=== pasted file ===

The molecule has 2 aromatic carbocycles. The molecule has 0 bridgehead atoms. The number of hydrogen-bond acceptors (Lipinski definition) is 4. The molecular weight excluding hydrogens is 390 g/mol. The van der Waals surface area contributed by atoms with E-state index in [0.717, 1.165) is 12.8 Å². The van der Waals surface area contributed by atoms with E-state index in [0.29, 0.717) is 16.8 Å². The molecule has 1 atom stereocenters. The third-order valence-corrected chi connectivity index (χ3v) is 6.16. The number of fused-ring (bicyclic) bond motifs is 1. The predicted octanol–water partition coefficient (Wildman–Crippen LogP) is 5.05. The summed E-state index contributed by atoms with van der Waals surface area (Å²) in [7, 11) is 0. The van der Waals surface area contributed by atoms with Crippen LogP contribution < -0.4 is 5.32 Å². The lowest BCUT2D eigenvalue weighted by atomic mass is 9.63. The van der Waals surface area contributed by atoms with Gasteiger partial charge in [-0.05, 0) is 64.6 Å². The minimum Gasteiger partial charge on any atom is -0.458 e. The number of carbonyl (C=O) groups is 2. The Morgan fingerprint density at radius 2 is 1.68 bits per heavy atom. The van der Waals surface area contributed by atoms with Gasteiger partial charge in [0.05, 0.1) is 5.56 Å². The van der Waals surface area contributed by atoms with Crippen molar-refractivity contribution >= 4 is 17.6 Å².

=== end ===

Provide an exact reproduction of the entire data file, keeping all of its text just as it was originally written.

The molecule has 2 aromatic carbocycles. The molecule has 0 bridgehead atoms. The number of hydrogen-bond acceptors (Lipinski definition) is 4. The molecular weight excluding hydrogens is 390 g/mol. The van der Waals surface area contributed by atoms with E-state index in [0.717, 1.165) is 12.8 Å². The van der Waals surface area contributed by atoms with E-state index in [0.29, 0.717) is 16.8 Å². The molecule has 1 atom stereocenters. The third-order valence-corrected chi connectivity index (χ3v) is 6.16. The number of fused-ring (bicyclic) bond motifs is 1. The predicted octanol–water partition coefficient (Wildman–Crippen LogP) is 5.05. The summed E-state index contributed by atoms with van der Waals surface area (Å²) in [7, 11) is 0. The van der Waals surface area contributed by atoms with Crippen LogP contribution < -0.4 is 5.32 Å². The lowest BCUT2D eigenvalue weighted by atomic mass is 9.63. The van der Waals surface area contributed by atoms with Gasteiger partial charge in [-0.05, 0) is 64.6 Å². The minimum Gasteiger partial charge on any atom is -0.458 e. The number of carbonyl (C=O) groups is 2. The Morgan fingerprint density at radius 2 is 1.68 bits per heavy atom. The van der Waals surface area contributed by atoms with Gasteiger partial charge in [0.05, 0.1) is 5.56 Å². The van der Waals surface area contributed by atoms with Crippen molar-refractivity contribution >= 4 is 17.6 Å².